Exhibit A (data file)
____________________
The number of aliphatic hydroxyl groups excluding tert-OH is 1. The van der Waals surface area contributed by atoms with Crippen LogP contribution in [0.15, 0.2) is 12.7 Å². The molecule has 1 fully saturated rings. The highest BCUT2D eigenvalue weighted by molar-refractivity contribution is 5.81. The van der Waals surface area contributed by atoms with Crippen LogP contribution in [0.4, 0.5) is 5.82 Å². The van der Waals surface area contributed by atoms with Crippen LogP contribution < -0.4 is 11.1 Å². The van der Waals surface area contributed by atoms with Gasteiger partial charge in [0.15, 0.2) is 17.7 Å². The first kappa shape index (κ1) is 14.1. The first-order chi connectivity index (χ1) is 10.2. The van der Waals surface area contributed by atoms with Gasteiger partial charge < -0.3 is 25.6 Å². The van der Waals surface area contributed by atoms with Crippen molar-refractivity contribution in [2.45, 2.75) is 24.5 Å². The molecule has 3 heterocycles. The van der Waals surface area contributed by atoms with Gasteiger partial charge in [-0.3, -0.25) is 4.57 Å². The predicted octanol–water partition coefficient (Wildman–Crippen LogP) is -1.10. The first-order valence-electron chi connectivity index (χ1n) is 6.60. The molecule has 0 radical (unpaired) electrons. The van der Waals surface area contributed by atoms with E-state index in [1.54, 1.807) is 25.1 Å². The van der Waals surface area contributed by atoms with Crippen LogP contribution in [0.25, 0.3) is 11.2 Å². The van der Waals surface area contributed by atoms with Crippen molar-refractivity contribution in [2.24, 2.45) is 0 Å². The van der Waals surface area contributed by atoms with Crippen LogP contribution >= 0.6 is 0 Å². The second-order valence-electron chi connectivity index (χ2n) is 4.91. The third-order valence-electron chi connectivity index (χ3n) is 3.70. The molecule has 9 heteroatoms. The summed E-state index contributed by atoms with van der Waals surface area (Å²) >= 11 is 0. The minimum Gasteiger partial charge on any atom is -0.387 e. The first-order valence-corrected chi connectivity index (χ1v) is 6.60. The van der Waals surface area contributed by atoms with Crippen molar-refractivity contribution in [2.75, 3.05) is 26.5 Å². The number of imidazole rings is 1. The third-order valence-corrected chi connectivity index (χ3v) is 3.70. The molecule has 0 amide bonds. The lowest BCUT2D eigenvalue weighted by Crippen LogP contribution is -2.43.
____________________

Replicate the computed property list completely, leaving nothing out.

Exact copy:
The number of aliphatic hydroxyl groups excluding tert-OH is 1. The van der Waals surface area contributed by atoms with Crippen LogP contribution in [0.15, 0.2) is 12.7 Å². The molecule has 1 fully saturated rings. The highest BCUT2D eigenvalue weighted by molar-refractivity contribution is 5.81. The van der Waals surface area contributed by atoms with Crippen LogP contribution in [0.4, 0.5) is 5.82 Å². The van der Waals surface area contributed by atoms with Crippen LogP contribution < -0.4 is 11.1 Å². The van der Waals surface area contributed by atoms with Gasteiger partial charge in [0.15, 0.2) is 17.7 Å². The first kappa shape index (κ1) is 14.1. The first-order chi connectivity index (χ1) is 10.2. The van der Waals surface area contributed by atoms with Gasteiger partial charge < -0.3 is 25.6 Å². The van der Waals surface area contributed by atoms with Crippen molar-refractivity contribution in [2.45, 2.75) is 24.5 Å². The molecule has 3 heterocycles. The van der Waals surface area contributed by atoms with Gasteiger partial charge in [-0.3, -0.25) is 4.57 Å². The predicted octanol–water partition coefficient (Wildman–Crippen LogP) is -1.10. The first-order valence-electron chi connectivity index (χ1n) is 6.60. The molecule has 0 radical (unpaired) electrons. The van der Waals surface area contributed by atoms with E-state index in [1.54, 1.807) is 25.1 Å². The van der Waals surface area contributed by atoms with Crippen LogP contribution in [0.25, 0.3) is 11.2 Å². The van der Waals surface area contributed by atoms with Crippen molar-refractivity contribution in [2.24, 2.45) is 0 Å². The van der Waals surface area contributed by atoms with Crippen LogP contribution >= 0.6 is 0 Å². The second-order valence-electron chi connectivity index (χ2n) is 4.91. The third-order valence-electron chi connectivity index (χ3n) is 3.70. The molecule has 9 heteroatoms. The summed E-state index contributed by atoms with van der Waals surface area (Å²) >= 11 is 0. The minimum Gasteiger partial charge on any atom is -0.387 e. The first-order valence-corrected chi connectivity index (χ1v) is 6.60. The van der Waals surface area contributed by atoms with Crippen molar-refractivity contribution in [2.75, 3.05) is 26.5 Å². The number of imidazole rings is 1. The third-order valence-corrected chi connectivity index (χ3v) is 3.70. The molecule has 0 amide bonds. The lowest BCUT2D eigenvalue weighted by Crippen LogP contribution is -2.43.